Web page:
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Film companies must adapt to the pandemic, says Raindance Film Festival founder

A number of blockbusters have had their release dates pushed back because of coronavirus.

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(Yui Mok/PA)

(Yui Mok/PA)

(Yui Mok/PA)

Film companies must learn to “adapt” to the pandemic, according to the founder of the Raindance Film Festival.

Elliot Grove said film companies, many of which have chosen to hold back on releasing new content, need to find new ways of working while cinemas are unable to host full screenings because of coronavirus.

A number of blockbusters including James Bond film No Time To Die and Marvel superhero movie Black Widow have had their release dates pushed back.

Speaking at the launch of the Raindance Film Festival 2020 on Wednesday, he told the PA news agency: “The big Hollywood studios have decided that they are going to hold back and wait for things to get back to normal.

“I think this is the new normal.”

Grove added that the pandemic provides a “creative opportunity”.

“What is good about this is we all have to re-evaluate our day rates … because there’s less work,” he said.

“But you know what, you squeeze the fat out of the system and get to what really matters, which are the stories and the value of the stories and how efficiently you can make them.

“Those are the people who can survive the pandemic, be it Hollywood or your independent filmmakers and there’s many casualties on both sides of the financial spectrum.”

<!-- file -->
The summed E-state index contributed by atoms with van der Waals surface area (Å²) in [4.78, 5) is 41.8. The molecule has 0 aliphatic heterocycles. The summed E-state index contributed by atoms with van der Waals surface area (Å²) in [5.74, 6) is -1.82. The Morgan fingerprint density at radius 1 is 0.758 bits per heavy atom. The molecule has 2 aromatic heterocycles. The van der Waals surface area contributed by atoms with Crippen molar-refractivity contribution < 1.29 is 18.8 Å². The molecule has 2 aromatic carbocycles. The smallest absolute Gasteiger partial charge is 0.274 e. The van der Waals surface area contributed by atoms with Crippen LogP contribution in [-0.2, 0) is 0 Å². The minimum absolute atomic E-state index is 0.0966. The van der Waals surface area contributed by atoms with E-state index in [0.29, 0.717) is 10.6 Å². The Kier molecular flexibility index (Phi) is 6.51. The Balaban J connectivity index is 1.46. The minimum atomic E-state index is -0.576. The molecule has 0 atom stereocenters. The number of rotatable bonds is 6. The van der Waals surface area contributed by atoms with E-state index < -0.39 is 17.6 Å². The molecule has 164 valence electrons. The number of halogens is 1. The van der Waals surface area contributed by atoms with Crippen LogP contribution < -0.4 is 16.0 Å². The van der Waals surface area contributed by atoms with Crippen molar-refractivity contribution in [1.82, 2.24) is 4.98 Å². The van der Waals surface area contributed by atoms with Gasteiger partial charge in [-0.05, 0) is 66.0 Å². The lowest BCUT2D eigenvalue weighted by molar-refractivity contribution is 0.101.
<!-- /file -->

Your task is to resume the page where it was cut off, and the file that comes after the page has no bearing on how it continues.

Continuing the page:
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Elliot Grove (Ian West/PA)

Elliot Grove (Ian West/PA)

PA

Elliot Grove (Ian West/PA)

He said that while this year’s Raindance Film Festival, which celebrates independent movies, is heavily scaled back they have “already had more people see films online than we did for all of last year”.

“It is an explosion of interest in independent film and you see with the cinemas closed, there’s not the big Hollywood blockbusters so people actually have time to watch something which is emotionally engaging, socially impactful and fun to watch and that is a huge advantage of Raindance,” he said.

Stardust, a film which tells the story of David Bowie during the fledgling stage of his career, was screened at the festival’s opening night on Wednesday in central London.

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